Newhouse, Flower (1909-1994)

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Newhouse, Flower (1909-1994)

Metaphysical teacher Flower Newhouse was born Mildred Arlene Sechler on May 10, 1909, in Allentown, Pennsylvania. From her childhood days, she told her parents that her real name was Flower, but they did not choose to follow her lead. Her father died when she was six, and two years later her mother remarried. They then moved out of Allentown and eventually settled in Scranton. Shortly after that, the still-prepubescent Mildred claimed that she was confronted by her guardian angel, who told her that he was now taking charge of her development. At the age of 13, Mildred again announced that she wanted to be called Flower, and her mother and sister finally gave in.

Through the next years, Mildred developed her own independent ways, and her family learned to trust her inner promptings. Thus, in 1924, they took very seriously the story of her encounter of a new entity in her life whom she described as John the Beloved. The spirit had come to her and called for an immediate move to California. Within weeks they were in Los Angeles. Flower found work as a salesperson in a retail store, but twice a week began to teach what she had learned from her spiritual contacts. Within a short time she was able to become a full-time teacher. In 1933, while in San Bernardino, California, to speak, she met Lawrence Newhouse, whom she would marry later that year. He would become her confidant and helpmate for the rest of his life. That same year she issued the first of many booklets, The School of Life.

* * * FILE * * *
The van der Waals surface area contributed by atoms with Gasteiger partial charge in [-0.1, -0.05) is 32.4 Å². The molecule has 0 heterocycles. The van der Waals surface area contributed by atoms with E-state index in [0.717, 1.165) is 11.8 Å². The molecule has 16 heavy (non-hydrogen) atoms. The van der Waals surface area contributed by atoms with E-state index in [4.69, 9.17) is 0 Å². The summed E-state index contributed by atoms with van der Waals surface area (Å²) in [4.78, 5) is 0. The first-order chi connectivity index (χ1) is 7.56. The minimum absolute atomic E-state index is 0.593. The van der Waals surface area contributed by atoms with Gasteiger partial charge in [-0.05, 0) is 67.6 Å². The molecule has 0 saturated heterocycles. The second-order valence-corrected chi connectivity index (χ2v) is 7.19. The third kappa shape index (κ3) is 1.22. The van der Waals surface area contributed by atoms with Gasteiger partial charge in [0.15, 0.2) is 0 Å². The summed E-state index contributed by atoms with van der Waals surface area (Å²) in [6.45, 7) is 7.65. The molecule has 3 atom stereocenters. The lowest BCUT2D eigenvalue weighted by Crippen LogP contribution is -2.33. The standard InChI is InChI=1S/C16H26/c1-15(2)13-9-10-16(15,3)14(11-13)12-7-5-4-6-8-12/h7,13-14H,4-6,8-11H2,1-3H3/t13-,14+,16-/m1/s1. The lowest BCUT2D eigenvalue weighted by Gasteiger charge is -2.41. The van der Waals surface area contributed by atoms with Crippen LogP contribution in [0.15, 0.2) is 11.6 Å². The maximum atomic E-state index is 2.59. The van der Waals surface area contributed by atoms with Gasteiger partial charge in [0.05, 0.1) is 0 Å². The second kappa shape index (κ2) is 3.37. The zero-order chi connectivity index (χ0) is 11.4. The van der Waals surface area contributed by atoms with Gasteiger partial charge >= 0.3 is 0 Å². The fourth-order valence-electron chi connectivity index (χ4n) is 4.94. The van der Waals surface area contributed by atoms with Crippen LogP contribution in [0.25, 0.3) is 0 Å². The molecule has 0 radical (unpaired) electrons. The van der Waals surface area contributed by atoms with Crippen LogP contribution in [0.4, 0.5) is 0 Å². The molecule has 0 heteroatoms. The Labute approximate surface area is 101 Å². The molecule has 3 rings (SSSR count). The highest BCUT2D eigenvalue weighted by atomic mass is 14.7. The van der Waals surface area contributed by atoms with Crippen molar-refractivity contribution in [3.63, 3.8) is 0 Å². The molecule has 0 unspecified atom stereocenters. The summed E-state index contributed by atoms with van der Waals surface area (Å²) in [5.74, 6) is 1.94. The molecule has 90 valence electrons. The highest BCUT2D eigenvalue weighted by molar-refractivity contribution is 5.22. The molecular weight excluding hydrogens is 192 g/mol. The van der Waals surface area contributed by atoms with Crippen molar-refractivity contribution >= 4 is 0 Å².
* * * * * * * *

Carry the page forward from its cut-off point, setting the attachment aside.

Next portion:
By this time Newhouse had come to see herself as the product of a set of previous incarnations. She had returned this time to be a teacher and to found a teachings center. She was in contact with the broad range of spiritual entities from nature spirits to the theosophical hierarchy, but saw her special emphasis to be the enlightening of people concerning the ministry of angels.

Soon after their marriage, she and her husband began traveling throughout North America and she built a large following. She launched a periodical, the Inspiration Newsletter, in 1934, as a means to stay in contact. Finally in 1940, she found a suitable and affordable tract of land upon which to build Quest Haven, the spiritual center she had envisioned. When dedicated, it became the headquarters of the Christward Ministry, the name she gave to her far-flung work. People began to move to land close by Quest Haven so they would be able to attend the regular weekly events at the center.

The rest of her life, Newhouse concentrated her efforts on building Quest Haven, writing a series of books, and composing a set of lessons summarizing her teachings. Lawrence died in 1963, but Flower lived for another 30 years, passing away in 1994.


The Christward Ministry. Vista, Calif.: Christward Ministry, n.d.

Isaac, Stephen. The Way of Discipleship to Christ. Escondido, Calif.: Christward Ministry, 1976.

Newhouse, Flower. The Christward Ministry. 4 vols. (lessons 1-208). Vista, Calif.: Christward Publications, n.d.

. The Meaning and Value of the Sacraments. Escondido, Calif.: Christward Ministry, 1971.